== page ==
Before becoming the dessert to hunt after — or sneer at, depending on your tastes — cupcakes were the kind of thing your mom threw together the night before you needed to bring a treat to share at kindergarten. A box of mix, a plastic tub of frosting, and maybe even some rainbow sprinkles. Cupcakes were made for church bake sales and baby showers, or really any event where it makes life easier when you can simply hand someone their portion in a tidy wrapper.

But my, how times have changed. Ever since Sprinkles Cupcakes opened in Beverly Hills in 2005, and we all watched Carrie lovingly bite into a Magnolia cupcake on Sex in the City, cupcakes have watched their star rise high. And for many, it has risen too high.
MORE

Ingredient TM_CK_BLUBRRY_FI_002

I like to think that most grandmothers spend their free time playing bingo or Mah Jong with their friends, but not mine. My grandmother’s idea of a good time was meeting her girlfriends at the local blueberry farm to sit and pick berries while chatting under the summer sun. After a few good hours of blueberry-picking, my grandmother would swing by our house to drop off some extra pounds of blueberries she managed to pick while getting lost in conversation. Her donations, combined with our own family trips to the blueberry farm and my father’s all-day hiking trips through our wooded backyard to pick wild berries eventually led to a blueberry overload summer after summer.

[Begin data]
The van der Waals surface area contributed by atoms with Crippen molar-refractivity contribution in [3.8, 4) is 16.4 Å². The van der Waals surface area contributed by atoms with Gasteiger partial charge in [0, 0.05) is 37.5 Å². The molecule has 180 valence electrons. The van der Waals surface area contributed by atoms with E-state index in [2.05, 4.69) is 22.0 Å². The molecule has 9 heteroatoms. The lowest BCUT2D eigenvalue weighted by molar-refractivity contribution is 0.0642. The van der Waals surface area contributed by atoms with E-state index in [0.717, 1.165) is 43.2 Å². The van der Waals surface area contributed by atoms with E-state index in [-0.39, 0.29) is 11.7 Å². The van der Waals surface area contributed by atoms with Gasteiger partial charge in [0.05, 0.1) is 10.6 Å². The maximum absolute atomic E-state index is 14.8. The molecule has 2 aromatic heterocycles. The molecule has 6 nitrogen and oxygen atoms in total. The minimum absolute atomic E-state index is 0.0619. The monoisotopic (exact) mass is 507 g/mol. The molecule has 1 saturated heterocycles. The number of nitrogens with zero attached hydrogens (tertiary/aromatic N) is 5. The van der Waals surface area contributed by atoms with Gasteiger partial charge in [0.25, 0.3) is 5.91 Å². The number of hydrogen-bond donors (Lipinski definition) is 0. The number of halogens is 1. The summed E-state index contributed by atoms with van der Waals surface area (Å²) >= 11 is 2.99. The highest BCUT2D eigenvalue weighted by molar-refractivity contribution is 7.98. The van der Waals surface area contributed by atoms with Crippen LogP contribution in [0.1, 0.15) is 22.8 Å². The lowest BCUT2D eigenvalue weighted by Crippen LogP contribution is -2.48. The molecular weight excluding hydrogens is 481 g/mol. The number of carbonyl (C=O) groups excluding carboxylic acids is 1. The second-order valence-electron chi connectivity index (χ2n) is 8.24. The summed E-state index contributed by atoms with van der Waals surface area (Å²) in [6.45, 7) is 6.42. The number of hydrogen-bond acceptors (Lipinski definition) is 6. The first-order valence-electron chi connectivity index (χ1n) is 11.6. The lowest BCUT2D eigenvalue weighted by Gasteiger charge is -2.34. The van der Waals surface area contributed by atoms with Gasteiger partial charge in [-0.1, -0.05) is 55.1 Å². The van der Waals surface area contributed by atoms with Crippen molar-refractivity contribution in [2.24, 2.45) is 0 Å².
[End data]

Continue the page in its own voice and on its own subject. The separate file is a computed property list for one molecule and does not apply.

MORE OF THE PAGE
Come mid-summer, both fridge and freezer would be bursting at the seams with blueberries, though no one ever complained. July was always an uncomfortably hot month, but its saving grace was that it ushered in blueberry season. I would get excited after Independence Day rolled by, knowing that, soon, the house would be littered with the small indigo berries. In no time, our blueberry stockpile would grow, and then the rest of the summer was marked by us trying to find ways to eat them all. We would dump them into our morning cereal, make smoothies, pies, muffins, turnovers, or just eat them plain — fresh or frozen (which to me, tastes almost as good as ice cream). Our kitchen has gone through its fair share of blue-stained wooden spoons, and the freezer always had a ready-to-bake pie tucked in the back for a special occasion later in the year.
MORE